Eight-year-old Norm Blacksmith has been through what amounts to a lifetime of ailments. He underwent a liver transplant in September 2002 to overcome being born with liver sclerosis. Then, in January of this year, doctors discovered a tumor riddled with lymphoma near his rectum. They removed most of it, but approximately two centimetres were left.
On February 8, he started chemotherapy and will have to go through it for at least six months before doctors can give a proper diagnosis. Norm is currently being housed in the cancer ward at Sainte-Justine’s Hospital in Montreal.
“We found out just after Christmas on December 28,” said his mother Sarah. “He started having stomach pains so we took him to the clinic and they sent us home. The pain stopped, then after the New Year we took him again and they gave him morphine and he still had pain. So they decided to send him to Montreal. He was flown in the first week of January and admitted to Sainte-Justine. They did the tests and found a tumor near his rectum.”
He was operated on three days later, but they didn’t get the entire tumor. “They told us one of the risks involved with that transplant was cancer,” said his mother. “It was very devastating when the doctor informed us. We cried when we found out. Norm was in the room and he asked why but I couldn’t say anything. It was hard.”
Despite the tragic news, Norm’s parents Sarah and her husband Ivan are trying to do what’s right for the whole family. “Last time we were really stressed and had difficulties ourselves like anxiety attacks,” she said. “This time we have to take care of ourselves too in order to take care of him.”
The boy’s liver sclerosis, according to his mom, had nothing to do with alcohol because they didn’t drink. She thinks the condition is more genetic, although there isn’t a family history of it that she is aware of.
Norm, who people affectionately called Normsh, still faces the danger of liver failure during his chemo treatments.
The Blacksmiths went home with Norm for a weekend in late January to attend a supper held at the Kanio Kashee lodge in his honour. All of Norm’s teammates on his Novice ‘A’ Waskaganish Future Wings hockey club were there. The Blacksmiths were honoured when they found out that night that his teammates had gone out with sponsor sheets and raised over $3,000 for their hockey buddy.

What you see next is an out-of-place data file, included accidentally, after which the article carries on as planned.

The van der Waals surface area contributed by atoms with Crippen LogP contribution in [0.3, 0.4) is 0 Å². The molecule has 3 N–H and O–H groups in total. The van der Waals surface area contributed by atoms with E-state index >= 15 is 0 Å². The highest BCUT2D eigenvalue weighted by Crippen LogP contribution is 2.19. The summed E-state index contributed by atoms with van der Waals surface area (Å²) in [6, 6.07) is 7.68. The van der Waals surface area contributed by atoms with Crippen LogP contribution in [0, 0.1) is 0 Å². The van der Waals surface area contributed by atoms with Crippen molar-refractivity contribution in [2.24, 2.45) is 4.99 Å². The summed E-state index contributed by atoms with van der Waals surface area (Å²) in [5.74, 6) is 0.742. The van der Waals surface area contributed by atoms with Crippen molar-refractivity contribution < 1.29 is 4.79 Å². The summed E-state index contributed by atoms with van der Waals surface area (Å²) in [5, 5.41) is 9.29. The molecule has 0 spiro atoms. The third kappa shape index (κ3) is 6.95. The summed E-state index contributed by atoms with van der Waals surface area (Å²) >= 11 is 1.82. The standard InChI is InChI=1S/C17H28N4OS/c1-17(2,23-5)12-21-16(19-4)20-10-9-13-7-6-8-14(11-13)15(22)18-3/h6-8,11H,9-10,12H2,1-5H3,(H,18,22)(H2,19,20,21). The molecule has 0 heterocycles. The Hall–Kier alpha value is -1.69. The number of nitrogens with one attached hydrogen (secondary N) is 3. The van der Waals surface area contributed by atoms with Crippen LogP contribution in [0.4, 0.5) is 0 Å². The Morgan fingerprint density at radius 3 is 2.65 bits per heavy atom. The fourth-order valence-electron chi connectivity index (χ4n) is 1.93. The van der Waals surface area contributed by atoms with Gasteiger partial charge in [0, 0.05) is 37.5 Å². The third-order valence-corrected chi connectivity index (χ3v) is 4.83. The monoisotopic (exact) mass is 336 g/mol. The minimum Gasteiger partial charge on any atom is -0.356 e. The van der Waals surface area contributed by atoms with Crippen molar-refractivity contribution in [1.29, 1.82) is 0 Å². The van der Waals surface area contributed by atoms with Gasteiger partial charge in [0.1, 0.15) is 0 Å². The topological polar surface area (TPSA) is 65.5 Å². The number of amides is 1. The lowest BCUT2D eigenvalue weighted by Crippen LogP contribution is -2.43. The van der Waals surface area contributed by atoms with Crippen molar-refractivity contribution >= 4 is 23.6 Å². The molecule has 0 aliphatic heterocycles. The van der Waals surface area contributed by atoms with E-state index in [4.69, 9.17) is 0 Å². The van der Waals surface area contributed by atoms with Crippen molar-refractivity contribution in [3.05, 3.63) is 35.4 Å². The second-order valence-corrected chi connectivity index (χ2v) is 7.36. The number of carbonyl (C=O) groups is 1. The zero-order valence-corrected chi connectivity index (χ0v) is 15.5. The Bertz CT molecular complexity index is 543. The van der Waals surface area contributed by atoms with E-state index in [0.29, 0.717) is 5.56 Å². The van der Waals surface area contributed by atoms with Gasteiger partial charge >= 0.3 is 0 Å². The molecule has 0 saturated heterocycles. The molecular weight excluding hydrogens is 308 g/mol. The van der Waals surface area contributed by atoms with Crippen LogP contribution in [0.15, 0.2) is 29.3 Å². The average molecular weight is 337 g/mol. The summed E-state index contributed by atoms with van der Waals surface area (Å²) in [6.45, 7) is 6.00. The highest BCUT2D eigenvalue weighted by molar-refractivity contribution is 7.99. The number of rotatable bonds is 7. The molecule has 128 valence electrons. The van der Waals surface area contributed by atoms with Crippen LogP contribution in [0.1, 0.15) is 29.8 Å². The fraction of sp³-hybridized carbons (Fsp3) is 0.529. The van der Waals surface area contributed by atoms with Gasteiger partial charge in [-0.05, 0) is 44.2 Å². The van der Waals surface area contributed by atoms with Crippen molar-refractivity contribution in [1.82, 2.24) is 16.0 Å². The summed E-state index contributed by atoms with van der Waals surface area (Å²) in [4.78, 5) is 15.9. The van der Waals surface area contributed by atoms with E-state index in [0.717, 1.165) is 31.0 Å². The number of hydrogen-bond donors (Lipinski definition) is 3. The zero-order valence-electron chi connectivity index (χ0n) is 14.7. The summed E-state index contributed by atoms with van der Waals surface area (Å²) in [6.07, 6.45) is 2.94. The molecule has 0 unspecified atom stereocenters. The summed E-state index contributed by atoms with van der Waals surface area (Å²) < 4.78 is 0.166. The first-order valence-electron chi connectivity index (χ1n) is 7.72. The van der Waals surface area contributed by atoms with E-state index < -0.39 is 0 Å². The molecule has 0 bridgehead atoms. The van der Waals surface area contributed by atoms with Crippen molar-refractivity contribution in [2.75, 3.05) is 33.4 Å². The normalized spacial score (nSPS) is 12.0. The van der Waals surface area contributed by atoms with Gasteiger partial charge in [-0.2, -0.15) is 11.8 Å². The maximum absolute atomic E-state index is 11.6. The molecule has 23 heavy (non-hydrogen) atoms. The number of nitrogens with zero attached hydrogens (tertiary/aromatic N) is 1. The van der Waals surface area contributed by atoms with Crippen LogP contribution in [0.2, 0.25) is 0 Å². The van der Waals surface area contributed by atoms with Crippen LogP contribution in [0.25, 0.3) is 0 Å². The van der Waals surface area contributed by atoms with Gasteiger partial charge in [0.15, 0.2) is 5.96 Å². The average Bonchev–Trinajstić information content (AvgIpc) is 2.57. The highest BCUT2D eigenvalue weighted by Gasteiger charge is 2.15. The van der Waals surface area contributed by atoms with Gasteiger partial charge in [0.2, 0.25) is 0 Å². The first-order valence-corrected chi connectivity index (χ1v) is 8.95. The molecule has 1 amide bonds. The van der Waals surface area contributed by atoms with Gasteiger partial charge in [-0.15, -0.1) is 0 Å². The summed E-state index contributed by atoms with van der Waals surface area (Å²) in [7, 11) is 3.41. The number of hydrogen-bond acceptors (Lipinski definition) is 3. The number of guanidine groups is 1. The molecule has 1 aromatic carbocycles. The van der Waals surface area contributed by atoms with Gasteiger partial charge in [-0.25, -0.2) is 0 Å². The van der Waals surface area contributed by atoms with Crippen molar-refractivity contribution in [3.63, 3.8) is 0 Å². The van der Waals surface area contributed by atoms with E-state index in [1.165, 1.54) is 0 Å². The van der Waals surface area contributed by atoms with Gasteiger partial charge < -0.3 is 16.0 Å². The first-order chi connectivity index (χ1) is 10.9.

Norm used to play outside their house every evening with other neighborhood kids, said Sarah. “Someone told me that they miss Norm being there so they don’t play there anymore.”
The Waskaganish Youth Council also hosted a radio-a-thon for Norm. Each member gave $50 from their own pocket, totaling $450. Altogether, they raised over $10,000 with tremendous support from the community. The talk show was called Fulfilling Norm’s Dream.
His dream is to go to Disney World.
“Norm is very anxious to go,” Sarah told the Nation at Sainte-Justine’s. “He really wants to go see Mickey Mouse.”
Something else that keeps him going is his best buddy Gerald Spencer.
“He has one special friend named Jerrold Spencer,” Sarah said. “When we went home we called Jerrold over and from 10 in the evening until the next night they were glued together. They went to the clinic together and even went to the church and Jerrold stayed with Norm on the altar when they held a prayer for him.”
Through it all, the Blacksmiths say that they could not have done it without their community’s support.
“There are no words to express the amount of support we got from Waskaganish,” she said. “Knowing that the whole community is standing with us makes it seem that our pain is being carried by them as well. It kind of lightens your burden, the way you feel. It’s really tremendous what they’re doing and we’re really grateful for it.”
The Blacksmith family wishes to express its gratitude to Gertie Murdoch, Flora Weistche, Cathy Stevens, Rita J. Macleod, Lucy Trapper, Doris and Jack Diamond, Shirley C. Moar, Norm’s hockey teammates, the Waskaganish Youth Council and the community for all their thoughts and prayers.